Marvin Welstead knows just about everything regarding Alzheimer’s disease (AD).
The 97-year-old retired banker from Fremont, Neb., read books and research papers, and asked physicians and researchers an infinite number of questions. Basically, he’s self-taught.
He had to be. When his wife, Jean, developed Alzheimer’s in 2001, there were no organizations or support groups in town to help him.
That’s not true anymore. Since 2012, Welstead has devoted his life to helping others impacted by AD in the Fremont area and to furthering research to find a cure for the devastating disease.
For this dedicated service, Welstead will be honored with the University of Nebraska Medical Center’s Community Service to Research Award at the Distinguished Scientists awards ceremony on Feb. 13.
"Marv has been tremendously supportive of AD research at UNMC for the past five years," said nominator Daniel Murman, M.D., vice chair, clinical and translational research, and director of the Memory Disorders Clinic and Geriatric Neurology Program.
"He exemplifies how someone with vision, community involvement, persuasiveness and passion can make an important difference," he said.
Welstead said he is honored by the award. "It’s been a labor of love, but I couldn’t have done it without the help of the great people at UNMC."
After Jean’s death in 2009, Welstead was one of three people who organized the Fremont Area Alzheimer's Committee (now Fremont Area Alzheimer's Collaboration) to harness community support and fundraising efforts to help him in his quest to help others impacted by AD.
The collaboration established the Fremont Area Alzheimer's Fund (FMF) in 2012, administered through the Fremont Area Community Foundation, and began fundraising through an annual Fremont Area Alzheimer's Walk, as well as online gifts, memorials and an annual golf tournament fundraiser.
"It amazes me how the walk grows every year," Welstead said. "Last year we raised $78,000." This year’s walk is set for Sept. 22, and yes, he will be there to walk all 2.5 miles.
The FMF allocates 60 percent of the money raised to support Alzheimer's disease research and 40 percent to support caregiver education programs. Today, there are two support groups that meet monthly in Fremont. Welstead ensures guest speakers, many of them from UNMC, are at each meeting.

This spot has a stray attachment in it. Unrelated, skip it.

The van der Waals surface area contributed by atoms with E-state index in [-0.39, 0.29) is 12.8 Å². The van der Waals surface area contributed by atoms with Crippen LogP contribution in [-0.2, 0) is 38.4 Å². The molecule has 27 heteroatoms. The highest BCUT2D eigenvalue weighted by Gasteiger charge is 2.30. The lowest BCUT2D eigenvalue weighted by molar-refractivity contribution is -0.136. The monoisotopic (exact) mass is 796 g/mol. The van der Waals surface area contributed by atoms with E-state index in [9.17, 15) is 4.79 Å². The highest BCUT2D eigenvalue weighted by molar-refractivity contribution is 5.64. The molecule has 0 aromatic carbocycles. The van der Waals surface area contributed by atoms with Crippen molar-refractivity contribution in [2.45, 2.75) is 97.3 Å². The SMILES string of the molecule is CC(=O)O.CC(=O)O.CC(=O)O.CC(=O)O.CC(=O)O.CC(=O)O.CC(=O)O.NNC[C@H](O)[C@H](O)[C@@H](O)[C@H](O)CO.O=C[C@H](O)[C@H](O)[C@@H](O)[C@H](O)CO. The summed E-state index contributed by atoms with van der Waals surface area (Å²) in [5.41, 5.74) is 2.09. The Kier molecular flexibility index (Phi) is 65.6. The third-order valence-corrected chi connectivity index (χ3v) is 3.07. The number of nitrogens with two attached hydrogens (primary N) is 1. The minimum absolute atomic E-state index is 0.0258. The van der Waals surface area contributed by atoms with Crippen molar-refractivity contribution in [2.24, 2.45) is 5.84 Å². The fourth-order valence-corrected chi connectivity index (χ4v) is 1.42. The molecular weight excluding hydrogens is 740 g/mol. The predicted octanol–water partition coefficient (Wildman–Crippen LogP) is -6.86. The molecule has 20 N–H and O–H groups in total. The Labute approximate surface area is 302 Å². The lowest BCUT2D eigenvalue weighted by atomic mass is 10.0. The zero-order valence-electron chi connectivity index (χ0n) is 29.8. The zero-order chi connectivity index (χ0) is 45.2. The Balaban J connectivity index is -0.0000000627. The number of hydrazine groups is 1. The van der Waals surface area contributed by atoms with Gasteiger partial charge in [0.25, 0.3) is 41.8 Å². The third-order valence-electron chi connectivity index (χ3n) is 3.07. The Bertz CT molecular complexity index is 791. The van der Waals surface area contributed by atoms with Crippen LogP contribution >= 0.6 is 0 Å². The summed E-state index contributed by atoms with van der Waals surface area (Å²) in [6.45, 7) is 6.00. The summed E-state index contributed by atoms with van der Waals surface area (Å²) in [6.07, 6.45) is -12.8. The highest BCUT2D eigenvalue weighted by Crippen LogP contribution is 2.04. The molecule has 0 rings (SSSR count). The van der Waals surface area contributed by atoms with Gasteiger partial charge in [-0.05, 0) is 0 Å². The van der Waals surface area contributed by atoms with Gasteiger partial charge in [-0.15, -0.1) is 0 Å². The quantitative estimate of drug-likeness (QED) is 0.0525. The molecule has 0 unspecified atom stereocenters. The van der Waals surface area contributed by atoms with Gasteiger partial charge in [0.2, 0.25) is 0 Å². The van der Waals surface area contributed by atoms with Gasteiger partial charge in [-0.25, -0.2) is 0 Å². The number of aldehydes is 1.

The man knows how to raise money and awareness and he gets the entire town and UNMC investigators involved. They regularly communicate the value and excitement of clinical and translational AD research through newspaper and radio station interviews, as guest speakers for the Rotary Club, and of course, as participants in the walk.
Through Welstead’s efforts, the FMF has granted more than $125,000 to support clinical and translational AD research projects at UNMC, through the University of Nebraska Foundation, that will help investigators successfully compete for additional extramural funding.
Five research projects have been funded that have included pilot grants to:
-- Build infrastructure for AD clinical trials.
-- Purchase a retinal imaging machine (OCT imaging) to study AD and related neurodegenerative conditions;
-- Investigate changes in neuronal networks in AD using resting-state fMRI and explore the impact of neuromodulation on memory and these networks;
-- Study a transcranial Doppler technique as a potential biomarker for preclinical AD; and
-- Understand the neural basis of attention and working memory deficits in patients with AD using MEG.
Three years ago, he established the Marvin and Jean Welstead Alzheimer’s Disease Education and Research Fund through the NU Foundation and annually donates $2,500 from his retirement fund.
"I’ll do anything to help the caregivers and researchers. I just want to help find a cure for AD."
A story of love and devotion
Marvin Welstead married the love of his life, Jean, on his 21st birthday in 1942.
They met at the roller skating rink in Fremont, Neb., where he worked as a ‘skateboy’ in high school. She walked in and he taught her how to skate.
For the next 59 years, they rolled through life together. They had two sons and Jean pursued painting, sculpting and teaching at Midlands College, where her art continues to be displayed.
In the midst of retirement - they were 80-years-old - Jean developed Alzheimer’s. Welstead took care of her at home until he couldn’t and then he would visit her every day in the nursing home.
It was then that he began his research into this deteriorating disease. He chronicled everything about her care on a daily basis.
When Jean developed Parkinson’s disease, she could no longer hold a fork. For two years, Welstead would go to the nursing home and feed her each meal, rub her throat, remind her to chew and swallow. She never lost recognition of her husband.
The last day of her life, the nurses called him to the nursing home at 6:30 a.m. They said Jean was gasping for air. He tried to console her.
"She seemed very bright - like she didn’t have AD," Welstead said.
When he tried to feed her breakfast she turned her head away. He asked her, "Are you teasing me?" She gave him a sly smile.
She died at 5:30 in the evening. They had just celebrated their 67th wedding anniversary.
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